The commission’s main contributions were depoliticizing Social Security reform, collectively defining the problem in terms of solvency goals to be met without fundamentally altering the program’s structure—with a unanimous vote—and building reform options. However, after the commission deadlocked on solutions, an agreement was reached by a smaller “Gang of Nine” congressional leaders and administration leaders who met at the home of James Baker, the White House chief of staff. Their solution—which funded a short-term fix and approximately two-thirds of the 75-year long-term shortfall—was endorsed by the broader commission on a 12–3 vote. Congress then tweaked and even expanded the reforms (adding a future increase in the full retirement age from 65 to 67), before it passed with bipartisan support and was signed by the president in April 1983.
The final deal resulted in budget savings (estimated at the time of enactment) of $165 billion over seven years, consisting of $88 billion in taxes, $23 billion in revenues from bringing in new populations such as nonprofit and new federal employees, $39 billion in benefit savings from delaying an annual COLA by six months, and an estimated $15 billion in lower interest costs. An additional $18 billion transfer of general revenue into Social Security improved program solvency but did not alter the unified federal budget. Future benefit savings would come from raising the full retirement age to 67. In terms of the primary ingredients:
Penalty Default? Yes. Unless reforms were enacted, the Social Security system would stop paying full benefits in summer 1983.
Public Support? No. While the public understood that Social Security was facing a crunch that would render it unable to pay full benefits, most Americans still opposed the necessary reforms to save the system—even if the opposition was softer in 1983 than in previous years. It is also worth noting that AARP opposed virtually all plausible reforms, a position that led to both parties dismissing their opposition.
Healthy Negotiations? Yes. At the time the commission was formed, Reagan and House Speaker Tip O’Neill privately pledged not to publicly oppose the commission’s recommendation—which Greenspan later declared the most important reason that the reforms were enacted. Republicans put taxes on the table, and Democrats agreed to spending cuts. The “Gang of Nine” got along well, trusted one another, and tried to make both sides a winner. Leaks were minimized. Congress accepted most recommendations and even worked on a bipartisan basis to expand the savings. Bob Dole (R., Kansas) implored Senate colleagues not to oppose savings provisions unless they had better alternatives. Ultimately, the 1983 Social Security reforms showed how both parties can collaborate on a controversial issue in a manner that hurts neither party politically.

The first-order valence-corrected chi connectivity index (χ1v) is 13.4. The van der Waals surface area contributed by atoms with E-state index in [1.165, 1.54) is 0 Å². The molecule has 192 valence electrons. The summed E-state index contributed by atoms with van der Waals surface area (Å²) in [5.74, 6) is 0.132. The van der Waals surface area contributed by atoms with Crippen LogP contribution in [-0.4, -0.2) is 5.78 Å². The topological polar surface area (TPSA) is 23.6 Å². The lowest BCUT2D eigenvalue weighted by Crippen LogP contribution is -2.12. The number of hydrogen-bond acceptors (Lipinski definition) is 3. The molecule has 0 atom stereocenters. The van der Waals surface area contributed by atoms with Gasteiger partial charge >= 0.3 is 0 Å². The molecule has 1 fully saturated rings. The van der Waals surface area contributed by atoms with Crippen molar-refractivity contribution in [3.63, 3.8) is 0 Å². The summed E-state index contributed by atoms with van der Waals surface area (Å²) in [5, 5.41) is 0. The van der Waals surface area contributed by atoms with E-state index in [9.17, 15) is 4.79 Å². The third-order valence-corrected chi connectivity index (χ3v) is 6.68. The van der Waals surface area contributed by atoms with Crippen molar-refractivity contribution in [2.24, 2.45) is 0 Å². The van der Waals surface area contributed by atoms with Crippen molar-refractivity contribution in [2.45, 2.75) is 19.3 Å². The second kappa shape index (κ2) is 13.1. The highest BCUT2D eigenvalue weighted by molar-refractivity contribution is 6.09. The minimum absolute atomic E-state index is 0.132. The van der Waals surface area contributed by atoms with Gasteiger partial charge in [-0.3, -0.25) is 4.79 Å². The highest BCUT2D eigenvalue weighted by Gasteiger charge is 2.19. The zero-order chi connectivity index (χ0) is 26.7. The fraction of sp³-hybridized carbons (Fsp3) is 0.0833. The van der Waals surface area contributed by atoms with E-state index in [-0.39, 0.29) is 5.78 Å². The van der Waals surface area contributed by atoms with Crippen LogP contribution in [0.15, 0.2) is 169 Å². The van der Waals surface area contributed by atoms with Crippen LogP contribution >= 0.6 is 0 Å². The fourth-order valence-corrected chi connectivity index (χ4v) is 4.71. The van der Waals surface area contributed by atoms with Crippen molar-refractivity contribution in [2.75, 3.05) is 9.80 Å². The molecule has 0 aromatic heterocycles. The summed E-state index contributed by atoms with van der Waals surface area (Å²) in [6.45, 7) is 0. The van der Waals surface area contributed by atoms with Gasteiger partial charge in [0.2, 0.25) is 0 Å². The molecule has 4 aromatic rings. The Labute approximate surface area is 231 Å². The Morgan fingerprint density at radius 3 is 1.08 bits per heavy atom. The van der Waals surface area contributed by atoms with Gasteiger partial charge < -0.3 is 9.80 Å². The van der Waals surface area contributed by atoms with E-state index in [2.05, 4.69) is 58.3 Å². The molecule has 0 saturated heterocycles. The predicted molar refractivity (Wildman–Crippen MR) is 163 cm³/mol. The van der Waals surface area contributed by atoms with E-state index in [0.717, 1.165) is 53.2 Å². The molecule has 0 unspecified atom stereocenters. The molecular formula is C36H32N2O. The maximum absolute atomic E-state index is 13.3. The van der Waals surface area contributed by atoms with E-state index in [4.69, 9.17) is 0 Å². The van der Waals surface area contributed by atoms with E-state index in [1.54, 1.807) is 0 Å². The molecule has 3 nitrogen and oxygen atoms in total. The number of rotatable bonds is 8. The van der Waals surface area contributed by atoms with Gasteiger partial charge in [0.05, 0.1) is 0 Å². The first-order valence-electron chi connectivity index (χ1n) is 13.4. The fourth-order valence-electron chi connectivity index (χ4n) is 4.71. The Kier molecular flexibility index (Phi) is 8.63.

Result: With a penalty default and healthy negotiations, the result was the most ambitious entitlement reforms in more than three decades.
1985 Balanced Budget and Emergency Deficit Control Act (“Gramm-Rudman-Hollings”)
Amid public concern over rising deficits, the Democratic House and Republican Senate both wanted a deficit-reduction deal. Reagan had pledged to veto any tax increases, and Democrats (seeking defense cuts) took Social Security reform off the table. After the negotiations within the regular budget process broke down, a bipartisan group of senators offered an amendment to a bill in September to increase the debt limit that would create annual (and declining) caps on the budget deficit, to be enforced by across-the-board spending cuts (aka sequestration).
To the surprise of most, the Senate passed the proposal 75–24. From there, congressional leaders of both parties—seeing the proposal’s momentum—set aside their concerns and worked together to make the caps acceptable to the rest of Congress. Democrats were able to exempt most mandatory spending from any sequestration and require that defense cuts would constitute half of any sequestration. Republicans kept tax increases out of the automatic reforms and received assurance that sequestrations would not occur until after the 1986 elections. While neither side loved the compromise, it passed the House and Senate overwhelmingly and was signed by the president on December 12, 1985 (the legislation as signed would be struck down by the Supreme Court).
In the final deal, yearly deficit-reduction targets spared both tax increases and major entitlement cuts. While the previous CBO baseline projected a budget deficit rising from $212 billion in 1986 to approximately $300 billion by 1991, this law required that the deficit fall incrementally from $172 billion in 1986 to zero by 1991. If Congress failed to stay within the targets, automatic across-the-board cuts (sequestrations) would take place—half from defense and the other half from nondefense discretionary spending (plus a small portion of non-exempt entitlement spending).
Penalty Default? No.
Public Support? Yes. Polls and lawmaker town halls showed that the public was increasingly concerned about rising deficits, which resulted in immediate legislative momentum for the proposal. Democrats were especially interested in reining in the defense budget, and Republicans wanted to protect earlier tax cuts from falling prey to rising red ink.